Victory in Weakness

Idolatry, subjugation, suffering, and then the Lord’s merciful deliverance is the well-established pattern of the judge narratives in Judges. Gideon’s questions in Judges 6:13 set the stage for the Lord’s deliverance of Israel: “Please, my lord, if the Lord is with us, why then has all this happened to us? And where are all his wonderful deeds that our fathers recounted to us, saying, ‘Did not the Lord bring us up from Egypt?’” In the tradition of the exodus, the Lord raises up a new Moses figure in Gideon and delivers his people from the hand of the enemy yet again. As with the exodus, so will the Lord’s deliverance from Midian serve as a pattern or paradigm for future acts of deliverance. For example, when the Lord through Isaiah promises deliverance from Assyria, he does so by recalling his past victories over Egypt and Midian: “The Lord of hosts will wield against them a whip, as when he struck Midian at the rock of Oreb. And his staff will be over the sea, and he will lift it as he did in Egypt” (Isa. 10:26; cf. Ps. 83:9–12). With both Moses and Gideon the Lord chooses weak human vessels clothed with the Spirit as the instruments of his deliverance. It is always in the context of human weakness that the Lord achieves his greatest victories, even the weakness of his own Son’s death on the cross.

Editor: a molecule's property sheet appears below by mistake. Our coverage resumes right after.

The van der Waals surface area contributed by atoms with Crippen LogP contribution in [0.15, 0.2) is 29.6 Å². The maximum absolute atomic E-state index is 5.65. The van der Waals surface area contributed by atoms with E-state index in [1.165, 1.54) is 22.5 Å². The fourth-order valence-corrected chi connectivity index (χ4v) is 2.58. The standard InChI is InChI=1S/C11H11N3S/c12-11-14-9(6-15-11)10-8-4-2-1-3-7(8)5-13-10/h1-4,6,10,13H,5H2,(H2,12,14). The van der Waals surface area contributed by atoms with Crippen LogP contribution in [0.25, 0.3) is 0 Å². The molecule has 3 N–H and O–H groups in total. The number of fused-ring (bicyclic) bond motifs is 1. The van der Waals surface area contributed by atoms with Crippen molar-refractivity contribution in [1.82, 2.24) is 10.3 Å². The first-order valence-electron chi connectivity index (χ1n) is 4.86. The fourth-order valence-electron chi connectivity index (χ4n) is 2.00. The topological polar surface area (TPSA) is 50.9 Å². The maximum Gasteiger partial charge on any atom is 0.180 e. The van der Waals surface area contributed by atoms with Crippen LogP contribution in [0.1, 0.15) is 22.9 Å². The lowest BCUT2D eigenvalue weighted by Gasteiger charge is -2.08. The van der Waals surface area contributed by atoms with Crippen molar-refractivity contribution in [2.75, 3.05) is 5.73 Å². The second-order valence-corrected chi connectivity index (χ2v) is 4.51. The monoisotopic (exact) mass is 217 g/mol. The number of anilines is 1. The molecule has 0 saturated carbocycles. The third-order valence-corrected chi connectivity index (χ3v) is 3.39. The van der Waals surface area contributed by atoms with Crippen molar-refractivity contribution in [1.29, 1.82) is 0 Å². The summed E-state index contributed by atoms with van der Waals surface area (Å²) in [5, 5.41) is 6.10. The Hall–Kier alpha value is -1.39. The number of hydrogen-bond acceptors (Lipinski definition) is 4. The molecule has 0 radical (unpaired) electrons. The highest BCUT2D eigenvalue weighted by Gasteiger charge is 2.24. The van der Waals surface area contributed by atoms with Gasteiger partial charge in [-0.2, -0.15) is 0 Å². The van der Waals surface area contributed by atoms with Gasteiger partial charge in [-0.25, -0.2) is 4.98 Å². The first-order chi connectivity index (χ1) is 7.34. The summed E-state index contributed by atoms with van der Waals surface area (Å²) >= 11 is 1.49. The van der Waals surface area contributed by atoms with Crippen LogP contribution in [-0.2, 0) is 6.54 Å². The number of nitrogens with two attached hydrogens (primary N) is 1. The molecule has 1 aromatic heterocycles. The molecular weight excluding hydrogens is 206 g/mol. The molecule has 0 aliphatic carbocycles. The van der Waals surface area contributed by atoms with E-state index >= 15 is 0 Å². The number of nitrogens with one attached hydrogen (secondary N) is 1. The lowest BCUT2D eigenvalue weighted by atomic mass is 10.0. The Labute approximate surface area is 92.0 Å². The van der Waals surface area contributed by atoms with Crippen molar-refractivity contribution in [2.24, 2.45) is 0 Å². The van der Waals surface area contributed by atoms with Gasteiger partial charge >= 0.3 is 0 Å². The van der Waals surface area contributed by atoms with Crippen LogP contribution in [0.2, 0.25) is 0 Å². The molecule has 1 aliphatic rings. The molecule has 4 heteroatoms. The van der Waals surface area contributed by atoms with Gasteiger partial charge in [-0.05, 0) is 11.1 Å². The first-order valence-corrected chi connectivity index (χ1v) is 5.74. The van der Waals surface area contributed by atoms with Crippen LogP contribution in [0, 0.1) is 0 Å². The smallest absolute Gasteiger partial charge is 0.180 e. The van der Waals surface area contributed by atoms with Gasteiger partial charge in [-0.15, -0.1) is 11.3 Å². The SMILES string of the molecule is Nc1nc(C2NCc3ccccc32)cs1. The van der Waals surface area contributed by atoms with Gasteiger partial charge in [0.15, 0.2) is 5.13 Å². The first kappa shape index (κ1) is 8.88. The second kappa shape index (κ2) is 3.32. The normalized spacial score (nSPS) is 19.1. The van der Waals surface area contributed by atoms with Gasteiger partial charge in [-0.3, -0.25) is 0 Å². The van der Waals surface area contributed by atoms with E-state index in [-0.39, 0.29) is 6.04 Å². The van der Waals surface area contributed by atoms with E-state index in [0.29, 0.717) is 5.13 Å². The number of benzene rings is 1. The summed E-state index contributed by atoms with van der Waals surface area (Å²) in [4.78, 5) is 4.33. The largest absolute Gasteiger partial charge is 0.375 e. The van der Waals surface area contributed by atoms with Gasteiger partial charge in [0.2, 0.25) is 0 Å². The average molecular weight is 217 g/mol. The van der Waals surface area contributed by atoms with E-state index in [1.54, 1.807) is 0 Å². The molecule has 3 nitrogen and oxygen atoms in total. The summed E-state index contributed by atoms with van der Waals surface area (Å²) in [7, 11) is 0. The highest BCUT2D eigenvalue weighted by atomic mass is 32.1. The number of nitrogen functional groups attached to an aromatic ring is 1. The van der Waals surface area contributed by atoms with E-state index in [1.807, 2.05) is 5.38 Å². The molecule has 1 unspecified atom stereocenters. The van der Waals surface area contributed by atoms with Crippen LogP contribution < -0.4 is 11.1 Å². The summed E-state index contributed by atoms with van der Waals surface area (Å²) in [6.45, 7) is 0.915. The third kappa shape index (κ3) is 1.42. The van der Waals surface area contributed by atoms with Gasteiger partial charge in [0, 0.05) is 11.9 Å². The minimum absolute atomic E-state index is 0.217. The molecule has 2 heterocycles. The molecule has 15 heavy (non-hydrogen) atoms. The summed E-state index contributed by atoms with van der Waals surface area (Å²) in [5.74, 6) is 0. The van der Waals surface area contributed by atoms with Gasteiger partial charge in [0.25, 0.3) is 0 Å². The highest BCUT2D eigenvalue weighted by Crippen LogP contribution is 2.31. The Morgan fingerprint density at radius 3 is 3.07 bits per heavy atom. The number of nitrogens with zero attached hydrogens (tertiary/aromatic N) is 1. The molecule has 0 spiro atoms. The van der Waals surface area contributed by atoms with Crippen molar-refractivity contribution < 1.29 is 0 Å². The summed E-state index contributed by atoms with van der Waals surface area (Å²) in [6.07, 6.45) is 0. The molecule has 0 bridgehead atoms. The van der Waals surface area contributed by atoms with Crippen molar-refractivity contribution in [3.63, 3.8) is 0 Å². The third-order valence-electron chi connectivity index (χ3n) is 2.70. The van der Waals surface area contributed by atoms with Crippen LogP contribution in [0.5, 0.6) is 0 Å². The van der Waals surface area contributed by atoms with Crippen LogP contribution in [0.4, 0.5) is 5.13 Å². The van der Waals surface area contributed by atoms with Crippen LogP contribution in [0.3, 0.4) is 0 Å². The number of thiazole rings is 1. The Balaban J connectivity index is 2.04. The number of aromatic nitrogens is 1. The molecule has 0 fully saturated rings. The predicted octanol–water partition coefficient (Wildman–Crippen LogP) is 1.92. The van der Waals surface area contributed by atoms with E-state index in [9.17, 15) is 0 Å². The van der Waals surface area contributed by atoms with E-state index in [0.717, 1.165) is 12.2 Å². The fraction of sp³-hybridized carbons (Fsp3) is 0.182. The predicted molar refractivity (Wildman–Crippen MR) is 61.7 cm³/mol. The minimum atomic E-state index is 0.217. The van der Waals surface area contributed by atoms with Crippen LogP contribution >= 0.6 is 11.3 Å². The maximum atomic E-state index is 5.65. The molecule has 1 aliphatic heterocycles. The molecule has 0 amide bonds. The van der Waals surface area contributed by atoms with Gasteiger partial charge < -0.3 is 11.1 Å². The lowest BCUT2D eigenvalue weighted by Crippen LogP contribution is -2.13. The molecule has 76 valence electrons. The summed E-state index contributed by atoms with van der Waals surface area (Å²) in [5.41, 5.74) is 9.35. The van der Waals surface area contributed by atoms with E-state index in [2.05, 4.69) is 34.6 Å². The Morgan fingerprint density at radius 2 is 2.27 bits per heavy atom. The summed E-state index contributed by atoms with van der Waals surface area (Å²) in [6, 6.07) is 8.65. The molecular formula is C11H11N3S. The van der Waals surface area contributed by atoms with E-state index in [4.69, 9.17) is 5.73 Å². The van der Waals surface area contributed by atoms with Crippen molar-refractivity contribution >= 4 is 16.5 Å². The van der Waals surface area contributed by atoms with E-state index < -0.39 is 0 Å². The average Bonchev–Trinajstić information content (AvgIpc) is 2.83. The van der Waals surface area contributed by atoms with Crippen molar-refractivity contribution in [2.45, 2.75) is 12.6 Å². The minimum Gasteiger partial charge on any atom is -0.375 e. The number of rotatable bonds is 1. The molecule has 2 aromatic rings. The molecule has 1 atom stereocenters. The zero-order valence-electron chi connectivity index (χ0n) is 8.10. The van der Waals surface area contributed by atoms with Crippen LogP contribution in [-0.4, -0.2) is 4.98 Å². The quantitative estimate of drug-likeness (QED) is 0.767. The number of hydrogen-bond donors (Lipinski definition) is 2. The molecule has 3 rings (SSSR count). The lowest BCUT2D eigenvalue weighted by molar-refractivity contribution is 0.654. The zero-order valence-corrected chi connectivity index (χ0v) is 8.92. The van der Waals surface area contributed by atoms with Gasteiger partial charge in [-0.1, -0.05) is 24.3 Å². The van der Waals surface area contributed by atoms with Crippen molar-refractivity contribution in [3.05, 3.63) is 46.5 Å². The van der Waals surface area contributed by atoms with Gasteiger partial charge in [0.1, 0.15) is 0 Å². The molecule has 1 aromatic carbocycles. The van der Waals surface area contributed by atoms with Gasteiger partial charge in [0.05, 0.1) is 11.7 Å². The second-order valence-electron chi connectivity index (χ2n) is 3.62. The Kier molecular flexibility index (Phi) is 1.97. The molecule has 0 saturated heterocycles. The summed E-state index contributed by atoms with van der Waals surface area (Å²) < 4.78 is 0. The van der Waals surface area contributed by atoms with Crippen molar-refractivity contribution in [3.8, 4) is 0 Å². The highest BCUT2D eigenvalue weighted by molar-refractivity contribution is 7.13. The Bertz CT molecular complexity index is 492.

1. For the significance of the divine presence in previous accounts cf. Genesis 26:3; 31:3; Exodus 3:12; 4:12, 15; Deuteronomy 31:23; Joshua 1:5; 3:7.
  2. Block writes, “Contrary to popular interpretation, this text has nothing to do with discovering or determining the will of God. The divine will is perfectly clear in his mind (v. 16)” (Judges, Ruth, 272).
  3. For this interpretation of the fleece signs cf. Gordon P. Hugenberger, “Knowing God’s Will—Put Out a Fleece?,” June 20, 2010, sermon preached at Park Street Church, Boston, MA, audio, 51:21, https://www.parkstreet.org/sermons.

This article is by Miles V. Van Pelt and is adapted from the ESV Expository Commentary Series: Deuteronomy–Ruth (Volume 2) edited by Iain M. Duguid, James M. Hamilton Jr., and Jay Sklar.